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‘Hearing Strange Voices, Seeing Unusual Things ‘Not Madness” –Mental Health Experts Shed More Light

‘Hearing Strange Voices, Seeing Unusual Things ‘Not Madness” –Mental Health Experts Shed More Light

Medical experts have said that hearing strange voices and seeing unusual things is not ‘madness’, as many Nigerians assume, noting that it is a symptom of schizophrenia, a medical condition that affects a person’s ability to think, feel and behave properly.

The experts also stated that a recent study suggested that about 1.86 million people suffer from schizophrenia in Nigeria.

The experts were reacting to recent reports that hardship and frustrations are fuelling schizophrenia and other mental health challenges in the country.

According to the experts, a recent study by the World Health Organisation has confirmed that schizophrenia is a chronic and severe mental disorder affecting 20 million people worldwide.

The health condition, they said, is characterised by distortions in thinking, perception, emotions and language, as well as hallucinations and delusions.

Speaking with PUNCH HealthWise, the Director of Pharmacy and Head of Department, Federal Neuro-Psychiatric Hospital in Yaba, Mrs. Olawunmi Peters, disclosed that a recent research has suggested that about 1.86 million people suffer from schizophrenia in Nigeria.

She explained that people with schizophrenia require lifelong treatment. Peters said:

“The person with this disorder hears and sees things in clear consciousness, which other people can’t hear or see. In some cases patients may exhibit a deficit of functions such as lack of motivation, reduced speech, social withdrawal, or bluntness of effect.”

She recalled a particular patient who strongly believed that her first son used a hammer to drive nails into her skull every day. She added that, even in the face of contrary evidence, the woman refused to believe otherwise.

“The patient would often be seen laughing to herself for no reason, and at times becomes very angry, telling her friends that her family wanted her dead. At some point, she became restless and suspicious and refused to eat for days.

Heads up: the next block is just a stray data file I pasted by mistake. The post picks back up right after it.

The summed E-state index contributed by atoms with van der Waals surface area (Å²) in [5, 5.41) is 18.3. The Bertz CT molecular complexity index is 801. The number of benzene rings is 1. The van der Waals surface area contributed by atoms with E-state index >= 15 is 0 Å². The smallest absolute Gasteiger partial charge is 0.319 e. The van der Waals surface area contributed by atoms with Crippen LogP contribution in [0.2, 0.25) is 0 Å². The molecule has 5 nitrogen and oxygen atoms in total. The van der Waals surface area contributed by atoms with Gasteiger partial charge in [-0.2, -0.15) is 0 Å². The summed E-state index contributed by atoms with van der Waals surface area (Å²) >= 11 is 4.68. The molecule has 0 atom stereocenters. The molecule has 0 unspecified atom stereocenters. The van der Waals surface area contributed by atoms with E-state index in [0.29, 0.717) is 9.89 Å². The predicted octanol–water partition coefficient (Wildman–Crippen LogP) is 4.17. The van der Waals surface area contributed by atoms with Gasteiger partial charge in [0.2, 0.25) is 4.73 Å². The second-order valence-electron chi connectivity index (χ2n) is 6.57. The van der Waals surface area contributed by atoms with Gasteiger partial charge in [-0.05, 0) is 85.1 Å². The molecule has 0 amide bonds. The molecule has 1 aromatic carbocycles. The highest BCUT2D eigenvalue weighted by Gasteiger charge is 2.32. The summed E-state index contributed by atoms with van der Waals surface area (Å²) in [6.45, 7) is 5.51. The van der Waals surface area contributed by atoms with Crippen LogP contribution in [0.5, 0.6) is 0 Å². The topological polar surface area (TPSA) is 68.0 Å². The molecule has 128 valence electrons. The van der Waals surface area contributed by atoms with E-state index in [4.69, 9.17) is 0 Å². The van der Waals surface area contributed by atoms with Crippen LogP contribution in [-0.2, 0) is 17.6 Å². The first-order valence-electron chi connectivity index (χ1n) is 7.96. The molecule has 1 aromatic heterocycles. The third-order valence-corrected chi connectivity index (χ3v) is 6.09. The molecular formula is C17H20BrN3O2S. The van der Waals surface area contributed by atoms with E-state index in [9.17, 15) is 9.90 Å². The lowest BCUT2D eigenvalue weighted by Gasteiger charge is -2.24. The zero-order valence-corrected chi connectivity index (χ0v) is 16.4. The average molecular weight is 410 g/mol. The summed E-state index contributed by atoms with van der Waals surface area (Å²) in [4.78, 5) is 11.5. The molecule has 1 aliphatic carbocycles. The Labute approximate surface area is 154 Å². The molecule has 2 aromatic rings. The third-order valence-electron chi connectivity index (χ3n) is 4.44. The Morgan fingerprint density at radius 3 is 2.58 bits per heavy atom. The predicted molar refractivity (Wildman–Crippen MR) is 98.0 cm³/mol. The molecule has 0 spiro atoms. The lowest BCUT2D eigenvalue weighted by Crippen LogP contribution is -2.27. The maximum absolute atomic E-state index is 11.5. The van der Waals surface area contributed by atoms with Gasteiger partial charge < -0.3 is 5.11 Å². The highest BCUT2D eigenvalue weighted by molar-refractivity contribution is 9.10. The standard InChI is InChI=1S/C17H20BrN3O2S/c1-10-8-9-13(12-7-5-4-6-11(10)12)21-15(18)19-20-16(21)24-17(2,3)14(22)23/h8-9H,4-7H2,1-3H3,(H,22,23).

“She also described hearing voices abusing her and discussing her actions; and no matter how much you tried to talk her out of it, she was still experiencing these distressing symptoms,”

Peters said.

The director noted that a patient suffering from schizophrenia can only become violent when he or she is in the acute phase of the illness. She added:

“And this usually happens when the condition remains untreated. Many patients who receive treatment are actually able to function well in society and build careers, especially when they are compliant with their medications and therapy sessions.

“Can you imagine how disconcerting it can be when your live experience or reality is doubted by everyone around you and no matter how much you try to explain that you hear these voices, they insist that you are unwell?

“Yet, you have no fever, no headache, no body pain, or any other measurable signs. This is the reality of so many schizophrenic patients and we can’t blame them for their condition because they did not choose to have schizophrenia.”

Peters further stated that, with adequate interventions from the clinical psychiatrists, pharmacists, nurses, psychologists, occupational therapists and social workers, individuals with schizophrenia can live a normal life.

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A consultant clinical pharmacist and National Chairman, Association of Hospital and Administrative Pharmacists of Nigeria, Dr. Kingsley Amibor, disclosed that in a population of over 200 million, Nigeria accounts for 100,000 new cases of schizophrenia on yearly basis.

“It is often triggered in late adolescent age, around 19 to 20 years. Some may not be detected till they are in their early 30s, with symptoms like false belief (illusion), hallucination, while some have fixed mindsets. There is nothing you can tell them that they will believe.

“Also, 48 percent of identical twins risk having schizophrenia. We are not saying all the children will have it but there is a risk that some will have it and environmental factors and viral infections play a role,”

Amibor said.

His view was corroborated by the Deputy Director in charge of Pharmacy at FNPH, Yaba, Dr. OyetunjiAjayi. Ajayi disclosed that drug abuse or long-time substance use might trigger schizophrenia.

“This condition can be treated or reversed. Schizophrenia is not a direct cause of death for anybody but the condition might get worse if they don’t get the required treatment or medication.

“Where I work, we have over 50,000 new cases annually. In the times of COVID-19, we had an average of 10-15 new cases daily and this is because it is people that know that the condition is treatable that come for treatment,”

she said.

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